According to court records, Ramirez Blackwell has convictions for theft, cutting phone lines, inflicting corporal injury on a spouse, along with two misdemeanor counts of assault and battery and one charge of resisting a peace officer. His most-recent arrest happened last March, when he was taken into custody for spousal battery directed at a new girl. Ramirez Blackwell’s last guilty plea involved an admission he’d violated probation by testing positive for drugs.

The tumult that Ramirez Blackwell was in became public within the small community less than a month before Isaac Adams died. Ramirez Blackwell was at the house he shared with Savana when he got into an argument with a former roommate and allegedly started throwing rocks at him. That man, in turn, pulled out a shotgun. This forced an arriving sheriff’s deputy to draw his own weapon while getting out of his cruiser.

It all made the paper.

Savana was at the house as the drama unfolded.

Swan believes that Savana stayed with Ramirez Blackwell partly because he was the father of her two youngest children; and partly due to her own struggles with self-esteem.

“She just wanted love and acceptance,” Swan reflects. “She hated the way she looked … She thought she wasn’t beautiful.”

When Swan heard that Jerry Lee Adams was starting his slow-burn terrorizing online – and that Savana was on his list – she knew there was a genuine misunderstanding.

“Isaac was like her little brother to Savana– she did nothing to harm him,” stresses Swan, who had also been acquainted with Jerry Adams for years and made it a point to stay away from him.

“I know he’s possessive, and that he gets what he wants out of anger and force,” Swan adds of Isaac’s dad. “The day I saw those Facebook posts about how he was going to get everybody, I told Marny, ‘Please get your daughter of this county.’”

And who is Jerry Lee Adams? It’s not a question that veteran deputies in Amador and Calaveras counties have difficulty answering: Court records indicate that, between those agencies, Adams has been arrested well over 22 times.

He has multiple convictions for burglary, possessing stolen checks, transporting narcotics and assault and battery. From Pine Grove to West Point, Adams’ most talked-about crime, previously, was burglarizing a small-town pharmacy for a cache of opiates. He committed that break-in along the same rural highway where, two blocks away, his son would later be found dead.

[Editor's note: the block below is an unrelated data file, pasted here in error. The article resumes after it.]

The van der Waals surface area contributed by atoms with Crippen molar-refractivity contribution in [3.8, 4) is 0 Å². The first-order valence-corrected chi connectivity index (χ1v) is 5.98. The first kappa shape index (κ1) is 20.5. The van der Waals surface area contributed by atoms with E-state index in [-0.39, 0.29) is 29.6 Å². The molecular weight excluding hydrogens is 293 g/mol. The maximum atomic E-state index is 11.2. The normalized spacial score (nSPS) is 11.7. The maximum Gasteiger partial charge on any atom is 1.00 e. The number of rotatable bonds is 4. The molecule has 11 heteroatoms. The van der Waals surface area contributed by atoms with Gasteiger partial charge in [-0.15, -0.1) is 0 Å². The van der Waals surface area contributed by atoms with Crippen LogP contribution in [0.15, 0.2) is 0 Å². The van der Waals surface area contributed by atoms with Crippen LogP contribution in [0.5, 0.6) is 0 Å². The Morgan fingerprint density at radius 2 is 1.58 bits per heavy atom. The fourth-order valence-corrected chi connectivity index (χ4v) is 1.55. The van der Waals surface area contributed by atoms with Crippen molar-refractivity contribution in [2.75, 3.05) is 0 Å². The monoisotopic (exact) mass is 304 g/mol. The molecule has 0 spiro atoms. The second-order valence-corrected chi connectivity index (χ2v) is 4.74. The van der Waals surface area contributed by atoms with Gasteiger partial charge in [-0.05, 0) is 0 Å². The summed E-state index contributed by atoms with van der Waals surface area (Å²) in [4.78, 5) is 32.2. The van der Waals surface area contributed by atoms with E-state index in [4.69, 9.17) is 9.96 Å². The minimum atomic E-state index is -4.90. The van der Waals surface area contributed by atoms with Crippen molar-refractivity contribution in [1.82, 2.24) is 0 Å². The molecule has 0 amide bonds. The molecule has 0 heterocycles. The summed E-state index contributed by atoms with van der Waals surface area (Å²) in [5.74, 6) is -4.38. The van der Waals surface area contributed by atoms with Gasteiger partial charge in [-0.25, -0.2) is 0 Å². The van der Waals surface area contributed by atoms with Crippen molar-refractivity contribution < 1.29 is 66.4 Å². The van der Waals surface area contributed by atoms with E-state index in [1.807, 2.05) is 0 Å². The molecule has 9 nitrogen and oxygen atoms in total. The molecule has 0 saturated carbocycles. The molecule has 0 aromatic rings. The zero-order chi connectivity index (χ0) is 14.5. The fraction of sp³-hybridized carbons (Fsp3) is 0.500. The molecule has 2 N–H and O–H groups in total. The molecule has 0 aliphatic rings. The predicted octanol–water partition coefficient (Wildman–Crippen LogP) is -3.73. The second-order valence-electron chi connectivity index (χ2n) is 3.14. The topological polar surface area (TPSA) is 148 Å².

After Jerry Adams spurred rumors online that Isaac was murdered, Nick and Sarah – his two primary obsessions – left the county. Ramirez Blackwell was in custody on various charges. That meant that the only one at the house that Adams could reach out and touch – was Savana. 

Lying in wait

The West Point cemetery. Photograph by Scott Thomas Anderson

When Amador County Sheriff’s detectives John Cruz and Nathan Woods learned that Savana had been making her court dates, and keeping up her child visitations, without fail, they were immediately concerned about the disappearance. Shaffer says that the CPS worker assigned to Savana’s case was, too.

Though Savana’s loved ones were mystified, there was a stroke of luck in the investigation: Savana had been maintaining two phones. One was with her when she vanished; but the other was still at the house and still usable. It was also still logged into her social media platforms. Shaffer let the detectives know, who then got a warrant for the other cell device and Savana’s Facebook account.

That revealed a disturbing line of communication.

At the recent hearing, Woods testified that Jerry Adams had first contacted Savana through Facebook Messenger. It was in the wake of Isaac’s death. According to Woods, there had been an ongoing conversation between Savana and Jerry Adams right up until the moment she melted away. The detective sergeant did not break down everything discussed, but confirmed that Adams wanted to know about his son’s last night on earth. 

Shaffer and Swan believe that Savana was communicating with this man, whom she knew her friends were scared of, because she thought she could help with his grieving process.

What Savana didn’t know, Woods shared on the witness stand, was that Jerry Adams had been sending messages to his own family saying he wanted all four people who’d been at the house during Isaac’s death, including Savana, to burn in hell.